The other side of this are questions with ambiguous answers. These are often riddles that are worded in such a way that many people will interpret it one way, many others will interpret it a different way and everyone starts arguing about why they are right and the other side is wrong. We sure love to argue online. Again this drives up a page’s popularity so they can sell their product to more people.
Okay, so what’s the one weird trick?
Having covered a few methods these sites use to grab our attention, let’s talk about what we can do to avoid these sites. That’s the only way they’re ever going to go away: when they’re no longer profitable.
On Facebook, whenever there’s a Clickbait post you can often dig into the comments and find that someone has posted the full image or a screenshot of what’s next in the story. These comments are often near the top of the view because they get a lot of engagement. People are happy that someone saved them a click. Far too often, the ‘bait’ isn’t even in the list, so the reader ends up wasting their time and they still don’t know what they came there to find out. The commenters will usually say they couldn’t find it and save everyone else times and earn some “not all heroes wear capes” replies.
On other social media, it’s a little different. On Reddit and YouTube, users can downvote or dislike something that they find annoying or dishonest. On Twitter, nobody will see it since so many have left the platform. 😀 On MySpace (which definitely still exists somehow) my bestie Tom might see my post if I could remember my password or could get into my old email account from 2009 (NSA, if you’re reading this: help a fella out?). But I think Facebook is the worst offender because of the way the algorithm works. Every “I couldn’t find it” comment actually adds to the engagement and makes the post more visible to others. This leads to more clicks, more angry reactions, more engagement, and so on.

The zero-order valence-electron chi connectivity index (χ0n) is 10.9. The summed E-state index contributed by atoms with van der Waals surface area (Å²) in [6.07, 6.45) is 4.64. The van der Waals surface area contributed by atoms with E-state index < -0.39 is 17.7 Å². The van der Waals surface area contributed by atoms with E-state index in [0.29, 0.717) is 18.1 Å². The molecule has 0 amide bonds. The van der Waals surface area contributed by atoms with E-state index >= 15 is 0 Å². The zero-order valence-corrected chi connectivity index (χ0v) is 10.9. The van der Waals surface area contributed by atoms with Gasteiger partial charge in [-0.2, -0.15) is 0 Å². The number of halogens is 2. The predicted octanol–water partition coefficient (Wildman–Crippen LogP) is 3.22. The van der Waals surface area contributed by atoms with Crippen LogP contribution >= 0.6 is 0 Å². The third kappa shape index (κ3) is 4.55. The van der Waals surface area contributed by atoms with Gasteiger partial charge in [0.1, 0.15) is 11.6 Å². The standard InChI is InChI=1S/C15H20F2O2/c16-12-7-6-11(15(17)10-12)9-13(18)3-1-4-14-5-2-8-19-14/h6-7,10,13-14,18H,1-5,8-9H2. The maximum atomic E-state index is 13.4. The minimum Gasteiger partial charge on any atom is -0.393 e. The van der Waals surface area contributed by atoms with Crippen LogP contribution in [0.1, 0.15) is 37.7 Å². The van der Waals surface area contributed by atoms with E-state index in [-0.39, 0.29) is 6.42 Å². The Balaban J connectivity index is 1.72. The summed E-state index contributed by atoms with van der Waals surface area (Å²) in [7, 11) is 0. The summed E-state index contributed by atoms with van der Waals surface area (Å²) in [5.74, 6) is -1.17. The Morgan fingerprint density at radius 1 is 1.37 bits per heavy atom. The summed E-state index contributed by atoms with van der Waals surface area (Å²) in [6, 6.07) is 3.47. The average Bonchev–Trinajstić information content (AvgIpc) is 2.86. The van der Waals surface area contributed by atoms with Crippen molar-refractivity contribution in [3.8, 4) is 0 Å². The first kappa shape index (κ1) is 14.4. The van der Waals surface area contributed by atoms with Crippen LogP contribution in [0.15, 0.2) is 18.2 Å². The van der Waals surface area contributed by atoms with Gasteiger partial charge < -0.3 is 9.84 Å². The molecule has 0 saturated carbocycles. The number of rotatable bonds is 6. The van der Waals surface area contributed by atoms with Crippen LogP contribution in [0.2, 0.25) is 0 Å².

The other answer, of course, is to search for the answer on your favorite search engine. You’ll find your answer and can often avoid making the offending site ad revenue by actually going to them. But who has time for that? Ain’t nobody got time for that! But Clickbait will continue to thrive as long as it continues to work. So we must be vigilant and we must help each other avoid clicking as much as possible. This is the one weird trick websites don’t want you to know.
You won’t believe how this post ends…
Now that we know what some of the tricks are, and know about the ways around them, we can all band together and put a stop to clickbait. What’s the clickbait technique that gets you the most? Are there any you can’t find an answer to when you search? Do you know why the girl at the surprise party started crying? Feel free to leave comments and if you have the information left out of someone’s post, help them out.